And while Vermont cannot force companies that manage their own insurance to do the same, it has encouraged employers with self-insurance plans to “voluntarily follow the rule in anticipation of new federal regulations” which should. enter into force in mid-January.
Now the University of Vermont – one of the state’s largest employers – has refused to follow Scott’s lead.
As health officials wait for an expected spike in Covid-19 cases resulting from the Omicron variant, the demand for home antigen testing has skyrocketed. With a faster turnaround time than slightly more accurate PCR tests, antigen testing has been hailed as a convenient safety check before getting together with other people.
But aside from those taking advantage of the 60,000 antigen tests that will be handed out by the state over the holidays, Vermonters looking for home tests usually have to go to a drugstore and get their wallet. Whether they take cash or an insurance card, however, it may depend on their health coverage.
For Aimee Picchi, it was her credit card. Picchi, who obtains her health insurance from the University of Vermont, said she paid $ 100 to get 10 tests for herself and her family last week. The Burlington resident, 51, wanted to have tests on hand since her daughter was returning from New York University, and the family had planned to attend a few vacation reunions.
After ordering the tests online through CVS Pharmacy, Picchi heard about the Scott administration’s emergency rule and tried to get a refund of the $ 100 she paid. But the insurance company that administers UVM’s insurance plan told him it wasn’t possible.
âYour group of employers, which manages your insurance policy, have informed us that they have chosen not to provide benefits for home COVID-19 antigen testing,â the letter reads. -mail of Blue Cross Blue Shield of Vermont.
The $ 100 credit shortfall didn’t drain Picchi’s bank account, she said, but the university’s decision to opt out of the benefit could hurt other less financially stable people.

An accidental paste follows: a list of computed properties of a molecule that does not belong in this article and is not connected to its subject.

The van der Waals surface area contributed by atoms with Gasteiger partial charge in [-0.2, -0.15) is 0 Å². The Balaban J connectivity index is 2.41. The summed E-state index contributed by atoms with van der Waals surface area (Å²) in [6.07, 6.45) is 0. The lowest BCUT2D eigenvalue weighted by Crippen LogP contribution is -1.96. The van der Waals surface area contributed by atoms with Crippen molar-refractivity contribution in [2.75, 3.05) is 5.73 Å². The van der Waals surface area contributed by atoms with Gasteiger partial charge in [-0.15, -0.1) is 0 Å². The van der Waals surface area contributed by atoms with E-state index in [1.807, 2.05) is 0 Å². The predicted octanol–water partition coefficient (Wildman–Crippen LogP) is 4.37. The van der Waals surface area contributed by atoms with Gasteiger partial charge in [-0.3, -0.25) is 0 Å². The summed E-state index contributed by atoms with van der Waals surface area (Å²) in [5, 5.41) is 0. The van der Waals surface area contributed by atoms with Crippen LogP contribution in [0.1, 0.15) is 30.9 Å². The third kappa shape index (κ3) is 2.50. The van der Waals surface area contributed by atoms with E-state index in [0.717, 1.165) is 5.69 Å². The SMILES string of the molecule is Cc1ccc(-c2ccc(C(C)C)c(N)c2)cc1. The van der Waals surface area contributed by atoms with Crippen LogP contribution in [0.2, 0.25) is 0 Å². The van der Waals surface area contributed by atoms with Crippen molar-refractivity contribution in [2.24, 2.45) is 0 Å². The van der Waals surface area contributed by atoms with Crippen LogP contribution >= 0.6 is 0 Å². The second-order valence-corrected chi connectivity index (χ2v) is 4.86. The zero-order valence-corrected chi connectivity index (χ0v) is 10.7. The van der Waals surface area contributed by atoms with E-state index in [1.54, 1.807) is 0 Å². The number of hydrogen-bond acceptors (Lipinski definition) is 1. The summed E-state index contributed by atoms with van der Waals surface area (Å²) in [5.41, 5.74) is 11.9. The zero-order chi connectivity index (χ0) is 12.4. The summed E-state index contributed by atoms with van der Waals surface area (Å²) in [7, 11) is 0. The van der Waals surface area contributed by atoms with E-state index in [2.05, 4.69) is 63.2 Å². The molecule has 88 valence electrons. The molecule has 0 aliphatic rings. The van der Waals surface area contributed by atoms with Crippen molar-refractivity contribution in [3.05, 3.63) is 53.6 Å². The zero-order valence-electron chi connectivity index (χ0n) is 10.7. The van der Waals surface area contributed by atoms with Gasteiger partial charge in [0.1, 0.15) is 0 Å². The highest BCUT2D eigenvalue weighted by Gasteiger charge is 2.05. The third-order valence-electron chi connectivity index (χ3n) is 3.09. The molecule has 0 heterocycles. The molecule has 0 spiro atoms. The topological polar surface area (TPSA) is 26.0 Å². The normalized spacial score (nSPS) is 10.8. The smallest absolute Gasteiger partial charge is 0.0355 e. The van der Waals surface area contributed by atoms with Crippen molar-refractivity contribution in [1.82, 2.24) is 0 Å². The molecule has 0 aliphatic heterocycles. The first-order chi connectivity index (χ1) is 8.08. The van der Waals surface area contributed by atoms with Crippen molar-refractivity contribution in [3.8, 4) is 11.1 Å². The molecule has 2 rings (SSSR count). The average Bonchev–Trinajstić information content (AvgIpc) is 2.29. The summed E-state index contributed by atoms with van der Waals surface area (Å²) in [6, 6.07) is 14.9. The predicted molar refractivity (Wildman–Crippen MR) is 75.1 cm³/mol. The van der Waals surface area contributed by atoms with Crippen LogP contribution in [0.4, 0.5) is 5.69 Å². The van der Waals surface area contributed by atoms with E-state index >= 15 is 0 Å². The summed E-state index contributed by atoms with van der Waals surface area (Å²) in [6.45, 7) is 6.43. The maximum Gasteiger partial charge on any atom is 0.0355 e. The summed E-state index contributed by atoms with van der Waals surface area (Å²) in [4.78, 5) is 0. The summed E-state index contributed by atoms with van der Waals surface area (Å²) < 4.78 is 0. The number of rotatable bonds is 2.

âA lot of people don’t have an extra $ 100 to spend on things like this,â Picchi said. Covering up antigen testing “seems like such a good strategy to keep people healthy.”
When Picchi’s husband, university employee Peter Dodds, shared his wife’s discovery on TwitterDr. Timothy Lahey – an infectious disease physician and chief ethics officer at the University of Vermont Medical Center – has publicly criticized the university’s policies.
âSiri, show me an example of the phrase ‘Penny wise and foolish book’,â Lahey said in an quote tweet.
In an email to VTDigger, UVM spokesperson Joel Seligman said the school offers free Covid-19 testing to all of its employees through the testing center on the university’s campus.
The test center, which offers PCR tests, is closed from December 21 to January 4 for the university’s winter break, according to its website.
The testing center would also not serve people who, like Picchi, have health coverage through the school but are not employees.
Antigen testing is available for UVM employees who show symptoms of Covid-19, although it is not done in the testing center, Seligman said.
Seligman pointed out that as a self-insured institution, UVM is exempt from the Scott administration rule.
âWe regularly review employee medical benefits to determine what changes might better serve the UVM workforce within affordability for both employees and the university,â said Seligman. He did not specify how often the university reviews its medical performance.
The UVM policy goes against the advice of state officials, who have suggested that self-insured employers may have to perform free home antigen testing next month when the most recent plan President Joe Biden’s coronavirus disease will go into effect.
“Organizations that self-insure are governed by federal law and therefore fall outside the scope of our recent rule on coverage of Covid-19 home tests,” said Mike Pieciak, commissioner of the Department of Regulation Financial, which oversees insurance, in a statement to VTDigger on Wednesday. “Weâ¦ anticipate that they will be covered by the federal rule that the Biden administration plans to implement in early 2022 that will require similar coverage.”
The university recently cited impending federal action as a justification for forcing the Covid-19 vaccination among its employees.
State officials say the state of emergency will make home antigen testing free for about 140,000 Vermonters. A spokesperson for the Department of Financial Regulation did not provide an estimate of the number of workers who will not benefit from the tests covered by their insurance plan.
Some large employers in Vermont that run their own insurance plans cover antigen testing, including the University of Vermont Health Network and National Life Group.
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